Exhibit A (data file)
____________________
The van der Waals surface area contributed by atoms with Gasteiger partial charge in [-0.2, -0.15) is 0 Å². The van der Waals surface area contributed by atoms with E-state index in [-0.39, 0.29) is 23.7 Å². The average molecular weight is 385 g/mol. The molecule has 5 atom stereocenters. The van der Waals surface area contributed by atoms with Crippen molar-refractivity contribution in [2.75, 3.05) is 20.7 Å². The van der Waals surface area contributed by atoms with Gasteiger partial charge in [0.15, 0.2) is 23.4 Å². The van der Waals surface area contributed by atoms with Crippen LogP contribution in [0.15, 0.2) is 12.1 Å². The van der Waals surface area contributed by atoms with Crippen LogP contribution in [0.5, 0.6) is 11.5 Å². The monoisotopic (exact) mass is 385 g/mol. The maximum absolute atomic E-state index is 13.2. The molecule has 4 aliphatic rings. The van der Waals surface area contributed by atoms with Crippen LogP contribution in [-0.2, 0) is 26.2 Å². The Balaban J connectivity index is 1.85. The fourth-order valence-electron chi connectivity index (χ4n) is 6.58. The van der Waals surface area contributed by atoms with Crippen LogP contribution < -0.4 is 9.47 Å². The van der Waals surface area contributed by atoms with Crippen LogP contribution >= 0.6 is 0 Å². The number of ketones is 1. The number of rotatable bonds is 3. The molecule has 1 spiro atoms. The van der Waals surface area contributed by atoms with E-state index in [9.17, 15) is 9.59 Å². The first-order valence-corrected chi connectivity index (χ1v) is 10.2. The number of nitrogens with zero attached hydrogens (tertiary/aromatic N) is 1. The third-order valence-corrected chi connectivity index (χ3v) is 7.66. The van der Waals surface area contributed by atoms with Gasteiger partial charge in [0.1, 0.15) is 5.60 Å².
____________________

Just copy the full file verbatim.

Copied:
The van der Waals surface area contributed by atoms with Gasteiger partial charge in [-0.2, -0.15) is 0 Å². The van der Waals surface area contributed by atoms with E-state index in [-0.39, 0.29) is 23.7 Å². The average molecular weight is 385 g/mol. The molecule has 5 atom stereocenters. The van der Waals surface area contributed by atoms with Crippen molar-refractivity contribution in [2.75, 3.05) is 20.7 Å². The van der Waals surface area contributed by atoms with Gasteiger partial charge in [0.15, 0.2) is 23.4 Å². The van der Waals surface area contributed by atoms with Crippen LogP contribution in [0.15, 0.2) is 12.1 Å². The van der Waals surface area contributed by atoms with Crippen LogP contribution in [0.5, 0.6) is 11.5 Å². The monoisotopic (exact) mass is 385 g/mol. The maximum absolute atomic E-state index is 13.2. The molecule has 4 aliphatic rings. The van der Waals surface area contributed by atoms with Crippen LogP contribution in [-0.2, 0) is 26.2 Å². The Balaban J connectivity index is 1.85. The fourth-order valence-electron chi connectivity index (χ4n) is 6.58. The van der Waals surface area contributed by atoms with Crippen LogP contribution < -0.4 is 9.47 Å². The van der Waals surface area contributed by atoms with Crippen LogP contribution >= 0.6 is 0 Å². The number of ketones is 1. The number of rotatable bonds is 3. The molecule has 1 spiro atoms. The van der Waals surface area contributed by atoms with E-state index in [9.17, 15) is 9.59 Å². The first-order valence-corrected chi connectivity index (χ1v) is 10.2. The number of nitrogens with zero attached hydrogens (tertiary/aromatic N) is 1. The third-order valence-corrected chi connectivity index (χ3v) is 7.66. The van der Waals surface area contributed by atoms with Gasteiger partial charge in [0.1, 0.15) is 5.60 Å².